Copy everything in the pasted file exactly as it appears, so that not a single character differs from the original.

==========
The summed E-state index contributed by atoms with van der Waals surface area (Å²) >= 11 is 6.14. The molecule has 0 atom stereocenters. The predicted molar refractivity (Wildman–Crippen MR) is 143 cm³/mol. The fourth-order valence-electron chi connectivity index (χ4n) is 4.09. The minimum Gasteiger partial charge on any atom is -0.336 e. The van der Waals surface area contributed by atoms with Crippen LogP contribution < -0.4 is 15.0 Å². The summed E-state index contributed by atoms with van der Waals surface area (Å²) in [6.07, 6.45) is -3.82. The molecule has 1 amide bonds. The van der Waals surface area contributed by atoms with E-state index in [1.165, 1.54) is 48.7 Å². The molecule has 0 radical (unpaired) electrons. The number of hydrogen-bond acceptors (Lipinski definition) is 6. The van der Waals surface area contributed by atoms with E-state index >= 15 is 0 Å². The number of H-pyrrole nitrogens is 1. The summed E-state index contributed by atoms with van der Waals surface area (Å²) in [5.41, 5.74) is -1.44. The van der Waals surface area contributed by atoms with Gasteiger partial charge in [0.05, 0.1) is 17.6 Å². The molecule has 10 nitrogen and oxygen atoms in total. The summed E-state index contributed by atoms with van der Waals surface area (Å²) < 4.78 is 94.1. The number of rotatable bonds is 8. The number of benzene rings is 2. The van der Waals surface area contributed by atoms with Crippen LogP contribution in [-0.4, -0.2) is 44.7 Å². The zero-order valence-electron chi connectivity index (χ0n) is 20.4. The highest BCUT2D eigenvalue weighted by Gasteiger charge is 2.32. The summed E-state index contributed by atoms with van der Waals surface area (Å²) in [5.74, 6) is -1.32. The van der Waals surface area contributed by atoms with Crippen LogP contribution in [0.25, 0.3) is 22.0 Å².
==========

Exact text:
The summed E-state index contributed by atoms with van der Waals surface area (Å²) >= 11 is 6.14. The molecule has 0 atom stereocenters. The predicted molar refractivity (Wildman–Crippen MR) is 143 cm³/mol. The fourth-order valence-electron chi connectivity index (χ4n) is 4.09. The minimum Gasteiger partial charge on any atom is -0.336 e. The van der Waals surface area contributed by atoms with Crippen LogP contribution < -0.4 is 15.0 Å². The summed E-state index contributed by atoms with van der Waals surface area (Å²) in [6.07, 6.45) is -3.82. The molecule has 1 amide bonds. The van der Waals surface area contributed by atoms with E-state index in [1.165, 1.54) is 48.7 Å². The molecule has 0 radical (unpaired) electrons. The number of hydrogen-bond acceptors (Lipinski definition) is 6. The van der Waals surface area contributed by atoms with E-state index >= 15 is 0 Å². The number of H-pyrrole nitrogens is 1. The summed E-state index contributed by atoms with van der Waals surface area (Å²) in [5.41, 5.74) is -1.44. The van der Waals surface area contributed by atoms with Gasteiger partial charge in [0.05, 0.1) is 17.6 Å². The molecule has 10 nitrogen and oxygen atoms in total. The summed E-state index contributed by atoms with van der Waals surface area (Å²) < 4.78 is 94.1. The number of rotatable bonds is 8. The number of benzene rings is 2. The van der Waals surface area contributed by atoms with Crippen LogP contribution in [-0.4, -0.2) is 44.7 Å². The zero-order valence-electron chi connectivity index (χ0n) is 20.4. The highest BCUT2D eigenvalue weighted by Gasteiger charge is 2.32. The summed E-state index contributed by atoms with van der Waals surface area (Å²) in [5.74, 6) is -1.32. The van der Waals surface area contributed by atoms with Crippen LogP contribution in [0.25, 0.3) is 22.0 Å².